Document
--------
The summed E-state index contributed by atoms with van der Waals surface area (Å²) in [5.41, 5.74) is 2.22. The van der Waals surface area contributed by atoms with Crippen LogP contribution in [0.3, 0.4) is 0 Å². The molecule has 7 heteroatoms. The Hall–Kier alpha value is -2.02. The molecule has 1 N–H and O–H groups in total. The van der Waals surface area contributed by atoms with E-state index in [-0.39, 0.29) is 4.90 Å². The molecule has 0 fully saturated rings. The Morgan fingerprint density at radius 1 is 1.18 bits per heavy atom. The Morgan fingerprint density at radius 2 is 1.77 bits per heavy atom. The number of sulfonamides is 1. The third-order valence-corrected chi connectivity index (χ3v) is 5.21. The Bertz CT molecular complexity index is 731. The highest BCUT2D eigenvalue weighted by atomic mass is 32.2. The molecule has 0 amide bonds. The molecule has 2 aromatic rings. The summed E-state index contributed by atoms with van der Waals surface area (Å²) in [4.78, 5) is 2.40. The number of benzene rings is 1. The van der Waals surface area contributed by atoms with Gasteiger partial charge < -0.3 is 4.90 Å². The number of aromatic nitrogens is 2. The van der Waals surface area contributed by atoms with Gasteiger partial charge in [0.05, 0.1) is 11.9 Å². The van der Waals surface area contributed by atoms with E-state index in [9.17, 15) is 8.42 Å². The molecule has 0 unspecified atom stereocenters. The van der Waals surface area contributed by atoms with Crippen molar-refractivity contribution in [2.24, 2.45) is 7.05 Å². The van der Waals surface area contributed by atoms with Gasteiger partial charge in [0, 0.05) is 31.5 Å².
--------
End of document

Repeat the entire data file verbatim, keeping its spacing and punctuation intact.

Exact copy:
The summed E-state index contributed by atoms with van der Waals surface area (Å²) in [5.41, 5.74) is 2.22. The van der Waals surface area contributed by atoms with Crippen LogP contribution in [0.3, 0.4) is 0 Å². The molecule has 7 heteroatoms. The Hall–Kier alpha value is -2.02. The molecule has 1 N–H and O–H groups in total. The van der Waals surface area contributed by atoms with E-state index in [-0.39, 0.29) is 4.90 Å². The molecule has 0 fully saturated rings. The Morgan fingerprint density at radius 1 is 1.18 bits per heavy atom. The Morgan fingerprint density at radius 2 is 1.77 bits per heavy atom. The number of sulfonamides is 1. The third-order valence-corrected chi connectivity index (χ3v) is 5.21. The Bertz CT molecular complexity index is 731. The highest BCUT2D eigenvalue weighted by atomic mass is 32.2. The molecule has 0 amide bonds. The molecule has 2 aromatic rings. The summed E-state index contributed by atoms with van der Waals surface area (Å²) in [4.78, 5) is 2.40. The number of benzene rings is 1. The van der Waals surface area contributed by atoms with Gasteiger partial charge < -0.3 is 4.90 Å². The number of aromatic nitrogens is 2. The van der Waals surface area contributed by atoms with Gasteiger partial charge in [0.05, 0.1) is 11.9 Å². The van der Waals surface area contributed by atoms with E-state index in [9.17, 15) is 8.42 Å². The molecule has 0 unspecified atom stereocenters. The van der Waals surface area contributed by atoms with Crippen molar-refractivity contribution in [2.24, 2.45) is 7.05 Å². The van der Waals surface area contributed by atoms with Gasteiger partial charge in [0, 0.05) is 31.5 Å².